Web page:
Settler stories: the making of an unsafe Australia and Anglican Church

The stories of European settlement, from convicts and soldiers arriving on the first fleets from England to explorers, pioneering settlers, and roaming swagmen, commonly invoke legendary tales of bush ingenuity'. In the rugged outback of bush and desert, Australians pride themselves for being canny and creative. A common bush trope teaches that ‘there is nothing a farmer can’t fix with a bit of fencing wire’. The people of the land we now call Australia are marked with a strong streak of self-sufficiency: stockmen,

Pastoral supervision, Australian context 9 swagmen, and rhe superwomen of the outback. This self-sufficiency is also found in Anglican stories of pioneering priests, bush brothers, and remote missions. A number of stories involve the former bishop of Canberra and Goulburn, Ernest Burgmann, from the rural area of the Manning Valley. Pickard notes:

There is a photo of the young Burgmann felling trees. He was an educationalist, institutional builder and prophetic ... the Prime Minister of the day referred to him in Parliament as ‘that meddlesome priest’.7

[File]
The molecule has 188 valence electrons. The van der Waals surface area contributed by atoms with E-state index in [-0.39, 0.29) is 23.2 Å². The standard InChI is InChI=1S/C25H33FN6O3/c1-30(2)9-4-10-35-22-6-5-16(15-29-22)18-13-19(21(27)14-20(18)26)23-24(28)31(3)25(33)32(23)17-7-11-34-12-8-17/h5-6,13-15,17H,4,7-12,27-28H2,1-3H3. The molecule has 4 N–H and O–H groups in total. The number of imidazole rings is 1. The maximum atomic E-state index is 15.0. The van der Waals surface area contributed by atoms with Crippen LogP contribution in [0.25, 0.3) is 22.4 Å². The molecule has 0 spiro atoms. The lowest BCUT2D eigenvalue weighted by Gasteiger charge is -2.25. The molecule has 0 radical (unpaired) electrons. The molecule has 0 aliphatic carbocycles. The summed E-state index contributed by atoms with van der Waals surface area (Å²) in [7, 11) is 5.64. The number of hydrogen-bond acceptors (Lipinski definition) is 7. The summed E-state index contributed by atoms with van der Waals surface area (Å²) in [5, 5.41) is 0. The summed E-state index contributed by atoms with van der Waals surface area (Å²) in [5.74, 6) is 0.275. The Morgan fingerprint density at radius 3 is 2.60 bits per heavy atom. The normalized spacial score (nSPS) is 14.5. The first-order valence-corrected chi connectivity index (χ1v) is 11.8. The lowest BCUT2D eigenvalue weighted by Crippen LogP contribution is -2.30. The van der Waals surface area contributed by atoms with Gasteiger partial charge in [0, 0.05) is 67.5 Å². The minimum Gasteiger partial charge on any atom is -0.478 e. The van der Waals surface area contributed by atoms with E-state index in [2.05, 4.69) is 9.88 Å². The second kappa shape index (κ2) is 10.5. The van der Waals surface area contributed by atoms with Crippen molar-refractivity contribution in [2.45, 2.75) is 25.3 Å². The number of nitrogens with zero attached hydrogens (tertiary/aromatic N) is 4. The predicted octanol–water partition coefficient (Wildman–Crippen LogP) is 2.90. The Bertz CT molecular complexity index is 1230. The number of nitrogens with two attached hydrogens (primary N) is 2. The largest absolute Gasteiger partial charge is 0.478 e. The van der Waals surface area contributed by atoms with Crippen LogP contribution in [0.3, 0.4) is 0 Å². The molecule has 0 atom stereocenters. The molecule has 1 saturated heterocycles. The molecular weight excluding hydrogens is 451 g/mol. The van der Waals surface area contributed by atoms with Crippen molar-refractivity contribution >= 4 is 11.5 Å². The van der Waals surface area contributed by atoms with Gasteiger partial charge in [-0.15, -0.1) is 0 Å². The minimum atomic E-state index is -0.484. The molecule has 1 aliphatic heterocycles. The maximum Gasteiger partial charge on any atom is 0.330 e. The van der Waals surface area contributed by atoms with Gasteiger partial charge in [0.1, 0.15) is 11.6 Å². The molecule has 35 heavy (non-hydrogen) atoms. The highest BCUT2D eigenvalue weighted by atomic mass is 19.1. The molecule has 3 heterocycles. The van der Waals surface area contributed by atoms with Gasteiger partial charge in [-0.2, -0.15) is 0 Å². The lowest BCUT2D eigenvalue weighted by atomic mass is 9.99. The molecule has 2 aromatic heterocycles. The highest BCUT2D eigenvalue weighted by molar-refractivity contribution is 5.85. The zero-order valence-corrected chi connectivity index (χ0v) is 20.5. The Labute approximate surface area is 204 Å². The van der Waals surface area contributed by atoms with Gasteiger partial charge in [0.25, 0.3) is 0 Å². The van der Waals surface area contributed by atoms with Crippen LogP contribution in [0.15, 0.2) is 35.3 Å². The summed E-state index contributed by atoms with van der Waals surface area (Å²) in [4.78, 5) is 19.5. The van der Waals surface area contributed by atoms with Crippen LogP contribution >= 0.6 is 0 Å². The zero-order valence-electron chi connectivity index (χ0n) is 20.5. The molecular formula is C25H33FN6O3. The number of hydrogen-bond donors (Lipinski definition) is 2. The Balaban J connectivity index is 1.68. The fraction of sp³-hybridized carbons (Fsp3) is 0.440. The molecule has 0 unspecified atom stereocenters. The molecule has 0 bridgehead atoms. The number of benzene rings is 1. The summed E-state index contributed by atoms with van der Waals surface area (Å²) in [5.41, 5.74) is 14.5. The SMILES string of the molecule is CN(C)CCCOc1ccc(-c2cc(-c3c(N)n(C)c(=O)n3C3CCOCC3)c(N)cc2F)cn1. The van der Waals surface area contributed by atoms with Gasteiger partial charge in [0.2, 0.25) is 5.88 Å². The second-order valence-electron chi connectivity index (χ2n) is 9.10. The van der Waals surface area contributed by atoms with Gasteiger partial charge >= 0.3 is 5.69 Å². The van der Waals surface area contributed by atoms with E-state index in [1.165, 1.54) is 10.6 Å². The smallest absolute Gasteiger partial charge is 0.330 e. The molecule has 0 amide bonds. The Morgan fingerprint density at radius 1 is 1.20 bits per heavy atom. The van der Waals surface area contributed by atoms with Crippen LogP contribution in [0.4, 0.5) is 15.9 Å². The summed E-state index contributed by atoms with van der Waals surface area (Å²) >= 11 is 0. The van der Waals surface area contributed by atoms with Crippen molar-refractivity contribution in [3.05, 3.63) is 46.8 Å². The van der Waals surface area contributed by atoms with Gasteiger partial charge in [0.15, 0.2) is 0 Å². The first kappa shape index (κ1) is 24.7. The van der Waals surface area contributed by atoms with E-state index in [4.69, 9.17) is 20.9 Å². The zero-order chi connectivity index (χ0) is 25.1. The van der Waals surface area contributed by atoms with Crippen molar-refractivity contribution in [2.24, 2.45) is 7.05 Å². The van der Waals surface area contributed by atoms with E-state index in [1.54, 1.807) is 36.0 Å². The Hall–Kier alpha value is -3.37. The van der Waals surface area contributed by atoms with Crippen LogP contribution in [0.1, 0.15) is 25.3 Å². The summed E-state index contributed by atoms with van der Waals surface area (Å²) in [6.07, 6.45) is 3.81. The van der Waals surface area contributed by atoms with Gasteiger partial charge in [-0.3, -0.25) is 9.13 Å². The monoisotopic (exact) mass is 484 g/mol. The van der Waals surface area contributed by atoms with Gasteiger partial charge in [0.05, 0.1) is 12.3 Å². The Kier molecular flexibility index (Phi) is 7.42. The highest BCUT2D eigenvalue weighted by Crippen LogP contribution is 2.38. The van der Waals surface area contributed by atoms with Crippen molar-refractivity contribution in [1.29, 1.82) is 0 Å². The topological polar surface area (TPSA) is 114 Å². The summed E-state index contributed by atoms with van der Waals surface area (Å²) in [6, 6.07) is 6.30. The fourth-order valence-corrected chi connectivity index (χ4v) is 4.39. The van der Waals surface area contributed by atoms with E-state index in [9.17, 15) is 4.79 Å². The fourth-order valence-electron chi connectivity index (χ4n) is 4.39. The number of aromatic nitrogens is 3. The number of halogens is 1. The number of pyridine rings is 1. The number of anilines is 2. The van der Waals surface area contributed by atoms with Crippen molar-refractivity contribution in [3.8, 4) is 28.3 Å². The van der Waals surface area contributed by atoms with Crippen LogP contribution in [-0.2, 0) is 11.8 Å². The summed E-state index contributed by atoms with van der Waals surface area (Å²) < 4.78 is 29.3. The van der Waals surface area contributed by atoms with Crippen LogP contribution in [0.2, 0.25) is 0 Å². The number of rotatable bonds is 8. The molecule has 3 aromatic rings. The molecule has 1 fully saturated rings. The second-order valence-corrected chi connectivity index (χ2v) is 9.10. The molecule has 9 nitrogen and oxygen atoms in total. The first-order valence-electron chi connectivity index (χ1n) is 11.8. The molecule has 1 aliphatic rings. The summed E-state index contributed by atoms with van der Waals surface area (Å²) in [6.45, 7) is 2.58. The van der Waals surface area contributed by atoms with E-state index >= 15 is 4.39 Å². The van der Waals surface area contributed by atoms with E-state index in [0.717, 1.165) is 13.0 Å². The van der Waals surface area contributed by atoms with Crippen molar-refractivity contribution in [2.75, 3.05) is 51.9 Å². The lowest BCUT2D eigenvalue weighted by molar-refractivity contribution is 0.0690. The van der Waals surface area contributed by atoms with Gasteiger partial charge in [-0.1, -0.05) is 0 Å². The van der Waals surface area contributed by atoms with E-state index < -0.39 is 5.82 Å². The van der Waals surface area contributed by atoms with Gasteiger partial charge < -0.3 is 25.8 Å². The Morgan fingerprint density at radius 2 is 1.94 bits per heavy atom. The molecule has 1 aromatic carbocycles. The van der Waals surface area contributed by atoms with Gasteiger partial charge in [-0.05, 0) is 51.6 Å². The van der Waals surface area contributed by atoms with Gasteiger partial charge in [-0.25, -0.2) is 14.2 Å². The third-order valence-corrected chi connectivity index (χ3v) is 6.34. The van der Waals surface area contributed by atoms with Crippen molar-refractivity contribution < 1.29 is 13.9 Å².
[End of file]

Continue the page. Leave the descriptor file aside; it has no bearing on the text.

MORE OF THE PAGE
Settlers stories, however, are neither as romantic nor as innocent as many Australians think. The vast interior parts of the continent remain rural and remote country that leaves a more sinister legacy: out of sight, out of mind. As I write this towards the end of 2019, Australia is only beginning to break its silence on the atrocities committed during settlement: Aboriginal dispossession and the frontier wars (including hundreds of documented massacres of Aboriginal men, women, and children).8 The violence of powerful men perpetrated on vulnerable children, followed by silence and cover-up, is a deep stain in the Australian soul, almost as old as settlement itself. Again, there are Anglican atrocities that must be faced. Too many Aboriginal missions were complicit with government policies of separating families (the Stolen Generations) and assimilation.9 We must not delude ourselves with reassurances that these were isolated incidents. Systemic abuse has been an integral—if invisible—thread woven through Australian and Anglican occupation.